Biomedical: Modeling of Stents and Stent Grafts for Endovascular Repair


Alexander Popp

Arterial stent placement has become a very important and successful intervention in vascular surgery. One of the most common scenarios includes so-called self-expandable stent grafts composed of a special fabric graft and a metal stent mesh. Stent grafts are used in endovascular aortic repair (EVAR) to support weak localized bulges (aneurysms) in an artery being at risk of rupture, most commonly for abdominal aortic aneurysms (AAA). Over the last decade, an enormous thrust of research regarding the computational analysis of biomedical engineering problems in general, and regarding vascular mechanics and AAA in particular has taken place. While significant progress has been made, the computational analysis of AAA stent grafts using finite element methods (FEM) is still not predictive enough to give specific advice to vascular surgeons on how to optimally place the device during EVAR. Possible risks, which are stillfar from being fully understood, include a movement of stents away from the desired location (migration), leaking of blood around stent grafts (endoleakage) and damage of the arterial wall caused by the stent itself.

The main objective of this project is the development, implementation and validation of new innovative FEM simulation tools for AAA stent grafts based on a bottom-up modeling approach. All relevant micro-geometrical and mechanical features of thecomplex stent graft designs will be included into the new models, thus allowing for a significantly increased accuracy of stent expansion and placement simulations. At the same time, the computational efficiency of existing approaches will be preserved or even improved by using cutting-edge beam finite element formulations based on the Kirchhoff theory of thin rods as well as novel algorithms for contact interaction. The long-term vision is to include the developed bottom-up stent graft models into a comprehensive simulation tool chain for the entire EVAR process and therefore to provide vascular surgeons with unprecedented predictive capabilities regarding the patient-specific optimal choice of a stent graft design and positioning in order to safeguard against the typical stenting risks mentioned above.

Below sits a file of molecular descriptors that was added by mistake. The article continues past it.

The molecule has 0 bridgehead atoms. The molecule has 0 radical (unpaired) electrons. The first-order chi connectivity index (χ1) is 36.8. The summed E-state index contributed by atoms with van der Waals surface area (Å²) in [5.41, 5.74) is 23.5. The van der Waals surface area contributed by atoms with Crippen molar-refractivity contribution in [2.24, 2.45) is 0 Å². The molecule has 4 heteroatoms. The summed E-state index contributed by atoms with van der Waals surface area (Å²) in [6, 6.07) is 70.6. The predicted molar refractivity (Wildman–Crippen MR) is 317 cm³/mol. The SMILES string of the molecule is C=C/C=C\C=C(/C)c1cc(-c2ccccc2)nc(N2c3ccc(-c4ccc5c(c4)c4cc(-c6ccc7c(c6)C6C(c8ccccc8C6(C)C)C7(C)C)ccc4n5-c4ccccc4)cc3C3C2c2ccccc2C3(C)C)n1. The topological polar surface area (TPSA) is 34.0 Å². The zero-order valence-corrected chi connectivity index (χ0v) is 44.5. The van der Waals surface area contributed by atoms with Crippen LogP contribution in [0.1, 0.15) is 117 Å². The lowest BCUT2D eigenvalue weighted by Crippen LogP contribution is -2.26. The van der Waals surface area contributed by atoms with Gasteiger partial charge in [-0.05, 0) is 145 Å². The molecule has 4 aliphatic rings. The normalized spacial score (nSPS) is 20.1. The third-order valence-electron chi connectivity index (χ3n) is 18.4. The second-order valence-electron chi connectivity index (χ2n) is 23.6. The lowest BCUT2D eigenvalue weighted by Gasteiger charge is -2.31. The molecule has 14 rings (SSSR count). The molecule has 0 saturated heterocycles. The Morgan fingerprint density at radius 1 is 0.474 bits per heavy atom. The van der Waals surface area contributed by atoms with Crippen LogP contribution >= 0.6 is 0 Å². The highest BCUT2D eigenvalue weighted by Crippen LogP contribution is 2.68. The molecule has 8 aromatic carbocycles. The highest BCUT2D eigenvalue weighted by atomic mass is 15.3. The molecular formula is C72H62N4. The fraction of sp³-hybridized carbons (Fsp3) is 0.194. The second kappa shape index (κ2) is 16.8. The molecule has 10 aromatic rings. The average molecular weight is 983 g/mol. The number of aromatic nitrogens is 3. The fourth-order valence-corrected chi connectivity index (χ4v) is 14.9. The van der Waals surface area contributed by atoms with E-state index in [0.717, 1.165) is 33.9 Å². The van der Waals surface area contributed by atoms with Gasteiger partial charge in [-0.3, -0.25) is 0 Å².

Oshima Lab @ Institute of Industrial Science, The University of Tokyo

Department of Vascular Surgery, The University of Tokyo Hospital

Biomechanics Lab, Shibaura Institute of Tehnology

Funded by